Aristotle’s Rhetoric is an ancient Greek treatise on the art of persuasion, dating from the 4th century BC. The English title varies: typically it is titled Rhetoric, the Art of Rhetoric, or a Treatise on Rhetoric.

The Words, the Meaning, the Effect

JL Austin’s short book

As we communicate, there are 3 separate processes at play:

  1. what we say,
  2. what we mean when we say it, and
  3. what we accomplish by saying it

A rhetorician would call these 3 separate processes: 1) locution, 2) illocution, and 3) perlocution.  In my courses we use the shorthand “Point X” to refer to the perlocutionary effect.  This is where effective persuasive communication must begin.


Speech Act theory was laid out by the philosopher J. L. Austin in his small book “How to do things with Words”.

Words that Change the World

One difference between gods and men is that a god’s words directly change the world, whereas the words of men depend on action of others to cause the change.  A god might say “let there be light”, and the sun appears.  A man might say “can you turn on the light?” and another person hears, understands and reaches his hand out to the switch.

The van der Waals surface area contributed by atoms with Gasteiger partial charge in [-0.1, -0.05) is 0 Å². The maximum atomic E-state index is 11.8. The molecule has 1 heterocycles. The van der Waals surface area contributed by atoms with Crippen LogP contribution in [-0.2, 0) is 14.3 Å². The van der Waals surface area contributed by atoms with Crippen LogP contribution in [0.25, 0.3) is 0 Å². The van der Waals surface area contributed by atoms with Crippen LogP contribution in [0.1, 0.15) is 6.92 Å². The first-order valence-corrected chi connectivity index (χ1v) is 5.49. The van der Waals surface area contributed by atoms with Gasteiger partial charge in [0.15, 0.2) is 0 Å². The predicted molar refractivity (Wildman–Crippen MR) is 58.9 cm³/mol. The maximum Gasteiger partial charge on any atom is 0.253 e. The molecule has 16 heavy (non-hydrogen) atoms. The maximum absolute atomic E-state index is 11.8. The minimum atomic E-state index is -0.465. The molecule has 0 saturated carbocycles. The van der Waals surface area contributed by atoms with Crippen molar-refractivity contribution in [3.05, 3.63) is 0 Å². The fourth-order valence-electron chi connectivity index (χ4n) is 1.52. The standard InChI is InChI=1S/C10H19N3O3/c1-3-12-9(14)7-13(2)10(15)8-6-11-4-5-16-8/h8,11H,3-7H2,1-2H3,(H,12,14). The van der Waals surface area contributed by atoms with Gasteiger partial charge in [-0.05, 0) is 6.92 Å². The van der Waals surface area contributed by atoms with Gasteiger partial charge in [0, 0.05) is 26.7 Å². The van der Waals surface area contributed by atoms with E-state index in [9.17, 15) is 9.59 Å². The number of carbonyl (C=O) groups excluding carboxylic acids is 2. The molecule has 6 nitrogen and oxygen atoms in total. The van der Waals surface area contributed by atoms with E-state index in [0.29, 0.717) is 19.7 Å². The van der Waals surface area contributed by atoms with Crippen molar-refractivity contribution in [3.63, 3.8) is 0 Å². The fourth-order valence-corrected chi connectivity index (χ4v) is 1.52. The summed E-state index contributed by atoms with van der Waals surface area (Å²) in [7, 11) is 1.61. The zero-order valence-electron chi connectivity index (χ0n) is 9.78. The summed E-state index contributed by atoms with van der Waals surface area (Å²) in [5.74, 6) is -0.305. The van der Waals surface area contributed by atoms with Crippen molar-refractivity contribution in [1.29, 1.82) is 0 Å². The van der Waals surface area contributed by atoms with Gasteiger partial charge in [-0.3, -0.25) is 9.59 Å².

However, we do have occasions and rituals in which a man’s words do cause a change in the world.  These occasions the speech is called “performative”.  Consider the following statements:

1a) Conor says, “James and Sarah are married.”
1b) A judge says, “James and Sarah, I now pronounce you man and wife.”

2a) Conor says, “That ball was on the line!”
2b) The umpire says, “Point to Rafa Nadal.  Game.”

The a) statements communicate information.  These are non-performative utterances.  The b) statements directly change the state of the world.  The statements of the judge or the umpire are performative utterances.